“You should never buy honey in a grocery store.” I overhear as I wander through Hogans’ Honey located in Bath. This charming little spot produces a number of honey products as well as maple syrup. To name a few: raw honey, buckwheat honey, honey comb, beeswax candles, “bee” lotion and last but not least: bee pollen line the shelves. Though I am fascinated by the abundance of honey products surrounding me in this modest shop, the bee pollen catches my attention.
I hear the same voice from earlier ask my question for me, “what is bee pollen used for?” Thank you, stranger.
The literal answer: when bees look for nectar to turn into honey, they collect pollen – creating little pellets — made up of the bee’s digestive enzymes.
It turns out bee pollen is basically a super food (move over flaxseed) rich in amino acids and antioxidants. Cory of Hogan’s Honey says it can be used for just about anything and in anything. It can help suppress appetite, even.
After extensive research (aka googling), here is a list of the benefits of bee pollen ( p.s: some of these claims are pretty outrageous so take this list with a grain of salt and keep in mind I am simply a blogger sharing my latest discovery!):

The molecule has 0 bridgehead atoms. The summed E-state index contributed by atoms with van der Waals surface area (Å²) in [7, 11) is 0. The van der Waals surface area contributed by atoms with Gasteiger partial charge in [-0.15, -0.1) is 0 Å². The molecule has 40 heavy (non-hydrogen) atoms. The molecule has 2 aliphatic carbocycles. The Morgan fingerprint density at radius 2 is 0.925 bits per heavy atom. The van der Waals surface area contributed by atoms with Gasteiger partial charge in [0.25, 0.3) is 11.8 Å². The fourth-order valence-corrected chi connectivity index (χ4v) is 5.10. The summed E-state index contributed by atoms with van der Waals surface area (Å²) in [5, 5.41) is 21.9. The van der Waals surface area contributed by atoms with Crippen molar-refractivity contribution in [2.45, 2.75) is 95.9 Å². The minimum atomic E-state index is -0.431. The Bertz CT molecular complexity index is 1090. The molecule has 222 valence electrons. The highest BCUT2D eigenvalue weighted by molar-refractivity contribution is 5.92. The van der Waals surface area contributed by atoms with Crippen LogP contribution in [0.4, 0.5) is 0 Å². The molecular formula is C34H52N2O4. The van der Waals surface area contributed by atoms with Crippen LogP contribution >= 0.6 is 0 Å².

Boosts the Immune System: No better time than now to take as many immune boosters as possible! There are antibiotic properties in bee pollen that protect the body from viruses.
Digestive Aid: The enzymes in bee pollen help your body digest food more efficiently.
Weight Stabilizer: Because of what I mentioned above regarding digestion, the result also helps fight cravings and the metabolism by stabilizing the body’s chemical imbalances (which can cause weight gain and or cravings).
Helps the Respiratory System: There are a significant amount of antioxidants in bee pollen that have an anti-inflammatory effect on lung tissue.
Improves Skin: Bee pollen can help you glow from the inside out because of its high concentration of the nucleic acids and antibiotics and it can decrease the effects of aging on the skin like wrinkles, dark spots and and blemishes.
Infertility Issues: Besides the fact that it is a natural aphrodisiac, bee pollen helps stimulate and restore ovarian function.
So far, I’ve only mixed it into my granola and it adds a sweet honey-like flavour. I also plan on putting it in my smoothies.
If you love honey, I suggest making the trip for the real thing – it’s worth it!
Other treats I picked up on my visit: a jar of honey, a maple mustard sauce that I will be using for a ham this weekend and fresh maple syrup.